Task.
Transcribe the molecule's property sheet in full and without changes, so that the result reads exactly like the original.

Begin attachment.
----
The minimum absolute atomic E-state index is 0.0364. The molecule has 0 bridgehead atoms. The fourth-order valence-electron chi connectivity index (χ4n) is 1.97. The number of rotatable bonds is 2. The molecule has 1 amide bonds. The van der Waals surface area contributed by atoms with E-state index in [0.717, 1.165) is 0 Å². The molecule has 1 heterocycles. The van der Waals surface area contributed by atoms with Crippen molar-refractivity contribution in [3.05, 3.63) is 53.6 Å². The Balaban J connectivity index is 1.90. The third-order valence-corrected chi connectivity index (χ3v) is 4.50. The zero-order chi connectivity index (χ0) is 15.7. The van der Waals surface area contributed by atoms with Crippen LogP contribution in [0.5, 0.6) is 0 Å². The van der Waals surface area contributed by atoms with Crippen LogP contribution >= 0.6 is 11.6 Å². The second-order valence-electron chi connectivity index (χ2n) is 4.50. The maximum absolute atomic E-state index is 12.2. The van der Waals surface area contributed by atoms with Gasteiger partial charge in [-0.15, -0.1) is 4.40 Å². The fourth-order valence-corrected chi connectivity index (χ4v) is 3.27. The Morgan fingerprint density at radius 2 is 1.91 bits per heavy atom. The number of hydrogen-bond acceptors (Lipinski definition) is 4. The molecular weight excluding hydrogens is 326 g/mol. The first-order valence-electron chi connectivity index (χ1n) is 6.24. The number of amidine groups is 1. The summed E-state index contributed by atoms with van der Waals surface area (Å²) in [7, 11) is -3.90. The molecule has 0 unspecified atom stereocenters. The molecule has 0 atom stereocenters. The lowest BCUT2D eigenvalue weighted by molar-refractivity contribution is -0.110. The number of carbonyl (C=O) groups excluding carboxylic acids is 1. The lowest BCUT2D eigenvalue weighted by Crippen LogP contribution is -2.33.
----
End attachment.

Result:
The minimum absolute atomic E-state index is 0.0364. The molecule has 0 bridgehead atoms. The fourth-order valence-electron chi connectivity index (χ4n) is 1.97. The number of rotatable bonds is 2. The molecule has 1 amide bonds. The van der Waals surface area contributed by atoms with E-state index in [0.717, 1.165) is 0 Å². The molecule has 1 heterocycles. The van der Waals surface area contributed by atoms with Crippen molar-refractivity contribution in [3.05, 3.63) is 53.6 Å². The Balaban J connectivity index is 1.90. The third-order valence-corrected chi connectivity index (χ3v) is 4.50. The zero-order chi connectivity index (χ0) is 15.7. The van der Waals surface area contributed by atoms with Crippen LogP contribution in [0.5, 0.6) is 0 Å². The van der Waals surface area contributed by atoms with Crippen LogP contribution >= 0.6 is 11.6 Å². The second-order valence-electron chi connectivity index (χ2n) is 4.50. The maximum absolute atomic E-state index is 12.2. The van der Waals surface area contributed by atoms with Gasteiger partial charge in [-0.15, -0.1) is 4.40 Å². The fourth-order valence-corrected chi connectivity index (χ4v) is 3.27. The Morgan fingerprint density at radius 2 is 1.91 bits per heavy atom. The number of hydrogen-bond acceptors (Lipinski definition) is 4. The molecular weight excluding hydrogens is 326 g/mol. The first-order valence-electron chi connectivity index (χ1n) is 6.24. The number of amidine groups is 1. The summed E-state index contributed by atoms with van der Waals surface area (Å²) in [7, 11) is -3.90. The molecule has 0 unspecified atom stereocenters. The molecule has 0 atom stereocenters. The lowest BCUT2D eigenvalue weighted by molar-refractivity contribution is -0.110. The number of carbonyl (C=O) groups excluding carboxylic acids is 1. The lowest BCUT2D eigenvalue weighted by Crippen LogP contribution is -2.33.